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Firms gambling with Data Protection Act

Nearly half of companies breaking the law

A lack of awareness of legal requirements concerning data protection is resulting in many companies taking enormous risks.

Nearly half (44 percent) of UK companies use live data in test environments - something the 1998 Data Protection Act warns against explicitly, according to a recent survey of IT directors by Compuware.

Half the directors (48 percent) were only 'vaguely familiar' with the Act itself, according to the research, which highlights the importance of understanding the demands and keeping track of how customer data is treated.

A further "83 percent used only minimal measures such as using NDAs (non disclosure agreements) to control data when outsourcing," said Ian Clarke, world wide enterprise solutions director at Compuware.

NDAs are all very well, but companies find it difficult to communicate the complex legal terms to their employees or to outsourcing partners, said the survey report. "Unless they have rigorous procedures in place, they run the risk of live data being leaked to third parties. This can have severe repercussions on customer confidence and company reputation, and ultimately affect the bottom line," Clarke added.

An NDA doesn’t mean a lot when an employee in an outsourcing company in India for example who earns $100-a-day can earn much more by selling confidential data, he said.

Last week, an HSBC call centre employee in India, was arrested for swindling £233,000 from 20 customers in the UK. According to news reports elsewhere, the employee was paid £1,000 by a criminal gang in the UK to leak confidential information.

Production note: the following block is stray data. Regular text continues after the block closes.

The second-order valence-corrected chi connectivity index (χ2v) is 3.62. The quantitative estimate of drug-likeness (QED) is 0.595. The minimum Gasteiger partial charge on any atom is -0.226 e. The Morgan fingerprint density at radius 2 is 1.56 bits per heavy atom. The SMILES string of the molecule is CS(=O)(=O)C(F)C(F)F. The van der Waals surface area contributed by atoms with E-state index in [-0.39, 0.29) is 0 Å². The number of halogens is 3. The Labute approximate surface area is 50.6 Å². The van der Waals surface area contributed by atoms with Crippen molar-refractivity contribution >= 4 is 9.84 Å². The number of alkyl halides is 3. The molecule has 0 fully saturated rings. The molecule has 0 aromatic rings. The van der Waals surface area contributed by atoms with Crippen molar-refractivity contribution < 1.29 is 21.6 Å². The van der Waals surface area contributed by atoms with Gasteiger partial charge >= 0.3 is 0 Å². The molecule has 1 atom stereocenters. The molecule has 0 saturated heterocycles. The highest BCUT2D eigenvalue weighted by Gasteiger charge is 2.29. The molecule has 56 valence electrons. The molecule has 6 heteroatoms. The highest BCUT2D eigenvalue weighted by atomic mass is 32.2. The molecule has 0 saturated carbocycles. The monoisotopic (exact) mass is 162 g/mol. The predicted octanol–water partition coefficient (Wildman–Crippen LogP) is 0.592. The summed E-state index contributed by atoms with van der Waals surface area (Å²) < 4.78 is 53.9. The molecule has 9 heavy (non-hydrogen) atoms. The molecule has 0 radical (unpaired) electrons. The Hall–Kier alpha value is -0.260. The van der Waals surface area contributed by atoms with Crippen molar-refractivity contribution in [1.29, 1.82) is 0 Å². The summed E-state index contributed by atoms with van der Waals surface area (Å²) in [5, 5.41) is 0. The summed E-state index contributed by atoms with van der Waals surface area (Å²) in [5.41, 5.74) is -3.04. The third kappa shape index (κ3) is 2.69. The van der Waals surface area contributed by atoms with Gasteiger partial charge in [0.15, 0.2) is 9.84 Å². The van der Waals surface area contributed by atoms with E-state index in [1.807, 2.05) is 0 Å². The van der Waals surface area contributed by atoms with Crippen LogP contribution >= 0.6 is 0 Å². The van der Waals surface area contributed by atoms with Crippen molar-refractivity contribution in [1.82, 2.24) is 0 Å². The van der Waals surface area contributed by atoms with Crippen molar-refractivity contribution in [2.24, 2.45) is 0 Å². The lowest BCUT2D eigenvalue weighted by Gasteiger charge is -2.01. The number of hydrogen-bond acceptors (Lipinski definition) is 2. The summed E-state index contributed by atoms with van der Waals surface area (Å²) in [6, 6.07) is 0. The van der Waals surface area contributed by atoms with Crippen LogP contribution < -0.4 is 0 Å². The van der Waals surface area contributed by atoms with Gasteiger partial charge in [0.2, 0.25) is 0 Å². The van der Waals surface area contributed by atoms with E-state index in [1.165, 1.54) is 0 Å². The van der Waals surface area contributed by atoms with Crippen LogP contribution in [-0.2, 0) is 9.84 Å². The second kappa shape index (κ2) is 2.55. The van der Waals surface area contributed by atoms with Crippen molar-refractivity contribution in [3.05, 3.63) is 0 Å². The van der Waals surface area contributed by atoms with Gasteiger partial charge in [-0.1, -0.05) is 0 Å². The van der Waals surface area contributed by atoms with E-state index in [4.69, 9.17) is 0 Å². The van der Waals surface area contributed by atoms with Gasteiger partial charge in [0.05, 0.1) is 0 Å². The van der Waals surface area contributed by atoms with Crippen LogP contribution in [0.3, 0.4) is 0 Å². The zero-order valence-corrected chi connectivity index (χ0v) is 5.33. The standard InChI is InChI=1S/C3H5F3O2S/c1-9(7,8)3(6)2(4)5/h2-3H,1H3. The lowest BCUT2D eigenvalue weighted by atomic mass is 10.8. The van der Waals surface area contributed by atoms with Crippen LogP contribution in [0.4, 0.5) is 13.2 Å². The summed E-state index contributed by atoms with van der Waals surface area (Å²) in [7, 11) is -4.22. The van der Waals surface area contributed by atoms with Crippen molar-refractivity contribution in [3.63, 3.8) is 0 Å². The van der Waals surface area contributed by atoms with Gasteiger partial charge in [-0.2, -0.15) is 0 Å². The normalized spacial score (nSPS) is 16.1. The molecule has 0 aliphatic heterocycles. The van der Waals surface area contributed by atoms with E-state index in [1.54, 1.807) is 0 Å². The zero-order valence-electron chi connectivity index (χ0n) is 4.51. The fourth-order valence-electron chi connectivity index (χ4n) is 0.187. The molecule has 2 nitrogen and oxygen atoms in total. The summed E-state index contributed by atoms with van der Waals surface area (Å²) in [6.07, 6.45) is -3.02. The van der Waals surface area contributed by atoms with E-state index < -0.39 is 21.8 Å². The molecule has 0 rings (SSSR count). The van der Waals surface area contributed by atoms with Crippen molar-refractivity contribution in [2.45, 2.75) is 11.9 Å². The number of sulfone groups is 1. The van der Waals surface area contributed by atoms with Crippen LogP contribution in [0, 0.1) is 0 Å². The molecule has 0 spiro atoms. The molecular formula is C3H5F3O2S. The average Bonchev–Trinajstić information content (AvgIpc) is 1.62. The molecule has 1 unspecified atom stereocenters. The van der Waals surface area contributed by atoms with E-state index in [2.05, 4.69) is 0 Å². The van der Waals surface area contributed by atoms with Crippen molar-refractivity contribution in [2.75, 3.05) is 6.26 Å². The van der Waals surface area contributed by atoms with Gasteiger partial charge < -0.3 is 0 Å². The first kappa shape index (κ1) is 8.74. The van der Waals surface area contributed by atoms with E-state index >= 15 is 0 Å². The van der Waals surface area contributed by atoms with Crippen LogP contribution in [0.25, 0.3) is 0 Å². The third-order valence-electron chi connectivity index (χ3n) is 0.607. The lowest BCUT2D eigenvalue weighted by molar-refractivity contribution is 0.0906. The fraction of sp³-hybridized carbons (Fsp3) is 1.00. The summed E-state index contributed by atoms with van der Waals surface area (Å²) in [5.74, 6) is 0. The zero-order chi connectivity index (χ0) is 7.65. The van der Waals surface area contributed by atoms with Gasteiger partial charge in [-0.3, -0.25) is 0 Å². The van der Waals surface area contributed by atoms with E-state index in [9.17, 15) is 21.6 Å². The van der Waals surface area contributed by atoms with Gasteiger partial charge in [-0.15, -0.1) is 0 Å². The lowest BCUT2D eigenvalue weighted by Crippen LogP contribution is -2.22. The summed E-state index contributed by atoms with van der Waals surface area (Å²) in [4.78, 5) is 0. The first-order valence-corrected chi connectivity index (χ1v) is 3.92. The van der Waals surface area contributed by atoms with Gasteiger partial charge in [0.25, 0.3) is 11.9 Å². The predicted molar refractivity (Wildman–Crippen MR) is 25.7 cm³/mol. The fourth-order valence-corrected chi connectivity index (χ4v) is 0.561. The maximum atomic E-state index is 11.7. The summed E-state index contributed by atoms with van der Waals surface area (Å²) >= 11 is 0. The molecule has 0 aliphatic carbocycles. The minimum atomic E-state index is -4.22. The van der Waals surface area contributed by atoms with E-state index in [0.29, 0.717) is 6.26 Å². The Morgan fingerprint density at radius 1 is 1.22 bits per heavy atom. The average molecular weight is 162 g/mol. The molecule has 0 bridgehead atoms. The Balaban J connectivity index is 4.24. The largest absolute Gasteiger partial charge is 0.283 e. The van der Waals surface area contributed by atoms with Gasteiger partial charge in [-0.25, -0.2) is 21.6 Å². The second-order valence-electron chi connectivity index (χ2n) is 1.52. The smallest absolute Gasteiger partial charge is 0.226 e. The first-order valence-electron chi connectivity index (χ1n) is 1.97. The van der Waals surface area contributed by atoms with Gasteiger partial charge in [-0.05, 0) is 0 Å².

"Companies have had plenty of time to understand and implement robust data privacy measures since the Act was introduced eight years ago," said Clarke, "but the security measures are just not there." Since it was written in 1998, the DPA has been updated regularly to keep up with the changing needs of technology.

"Many businesses are still confused by the ambiguity of a clause within the Act relating to taking appropriate action to protect customer data." Clarke explained. "Now, what does 'appropriate action' mean?" he said.

In the US, "a number of states make companies publicly declare a data breach", he said, and this requirement could cross the Atlantic. "This makes it important for organisations to cover off all possible angles of attack before the company is put at risk rather than trying to recover from a major fraud incident."

The one way around this problem is to disguise the data, said the survey report. "It is easy to mask data," said Clarke. Companies for example can blank out certain fields, or in the case of credit cards, the first four digits can be scrambled, he said.

The survey report further stated that, by exchanging known values, such as addresses, with other known values, customer data can be transformed so that it is unrecognisable from the original but can still be processed by the systems across the organisation, with important fields, such as the postcode, left intact.

This can be an automatic process, thus removing the human risk element entirely, concluded the report.

This story first appeared on Techworld.com


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